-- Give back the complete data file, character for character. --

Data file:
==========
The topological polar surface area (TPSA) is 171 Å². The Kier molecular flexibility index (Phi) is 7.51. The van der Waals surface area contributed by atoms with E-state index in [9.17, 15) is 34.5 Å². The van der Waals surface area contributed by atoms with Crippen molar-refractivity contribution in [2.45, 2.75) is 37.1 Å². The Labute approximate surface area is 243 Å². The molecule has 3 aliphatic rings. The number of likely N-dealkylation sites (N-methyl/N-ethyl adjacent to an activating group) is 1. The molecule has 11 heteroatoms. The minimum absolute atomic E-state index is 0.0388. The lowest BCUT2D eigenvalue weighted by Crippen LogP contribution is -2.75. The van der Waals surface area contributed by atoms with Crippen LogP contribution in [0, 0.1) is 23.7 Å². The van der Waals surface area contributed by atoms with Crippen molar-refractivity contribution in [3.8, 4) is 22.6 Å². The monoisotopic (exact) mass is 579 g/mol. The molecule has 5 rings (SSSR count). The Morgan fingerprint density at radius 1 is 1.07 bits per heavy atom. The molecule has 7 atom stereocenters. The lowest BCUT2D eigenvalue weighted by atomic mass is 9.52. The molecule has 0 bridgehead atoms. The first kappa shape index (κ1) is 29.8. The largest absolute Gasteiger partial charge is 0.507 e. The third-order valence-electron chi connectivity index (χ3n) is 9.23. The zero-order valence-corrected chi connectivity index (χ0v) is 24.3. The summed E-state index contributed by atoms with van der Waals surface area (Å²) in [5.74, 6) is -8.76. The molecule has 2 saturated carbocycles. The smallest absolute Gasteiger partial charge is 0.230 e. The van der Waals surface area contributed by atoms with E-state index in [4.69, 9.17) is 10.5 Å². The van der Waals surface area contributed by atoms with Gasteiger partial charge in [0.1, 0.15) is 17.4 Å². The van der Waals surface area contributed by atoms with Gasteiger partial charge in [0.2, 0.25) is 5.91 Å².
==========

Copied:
The topological polar surface area (TPSA) is 171 Å². The Kier molecular flexibility index (Phi) is 7.51. The van der Waals surface area contributed by atoms with E-state index in [9.17, 15) is 34.5 Å². The van der Waals surface area contributed by atoms with Crippen molar-refractivity contribution in [2.45, 2.75) is 37.1 Å². The Labute approximate surface area is 243 Å². The molecule has 3 aliphatic rings. The number of likely N-dealkylation sites (N-methyl/N-ethyl adjacent to an activating group) is 1. The molecule has 11 heteroatoms. The minimum absolute atomic E-state index is 0.0388. The lowest BCUT2D eigenvalue weighted by Crippen LogP contribution is -2.75. The van der Waals surface area contributed by atoms with Crippen LogP contribution in [0, 0.1) is 23.7 Å². The van der Waals surface area contributed by atoms with Crippen molar-refractivity contribution in [3.8, 4) is 22.6 Å². The monoisotopic (exact) mass is 579 g/mol. The molecule has 5 rings (SSSR count). The Morgan fingerprint density at radius 1 is 1.07 bits per heavy atom. The molecule has 7 atom stereocenters. The lowest BCUT2D eigenvalue weighted by atomic mass is 9.52. The molecule has 0 bridgehead atoms. The first kappa shape index (κ1) is 29.8. The largest absolute Gasteiger partial charge is 0.507 e. The third-order valence-electron chi connectivity index (χ3n) is 9.23. The zero-order valence-corrected chi connectivity index (χ0v) is 24.3. The summed E-state index contributed by atoms with van der Waals surface area (Å²) in [5.74, 6) is -8.76. The molecule has 2 saturated carbocycles. The smallest absolute Gasteiger partial charge is 0.230 e. The van der Waals surface area contributed by atoms with E-state index in [4.69, 9.17) is 10.5 Å². The van der Waals surface area contributed by atoms with Gasteiger partial charge in [0.1, 0.15) is 17.4 Å². The van der Waals surface area contributed by atoms with Gasteiger partial charge in [0.2, 0.25) is 5.91 Å².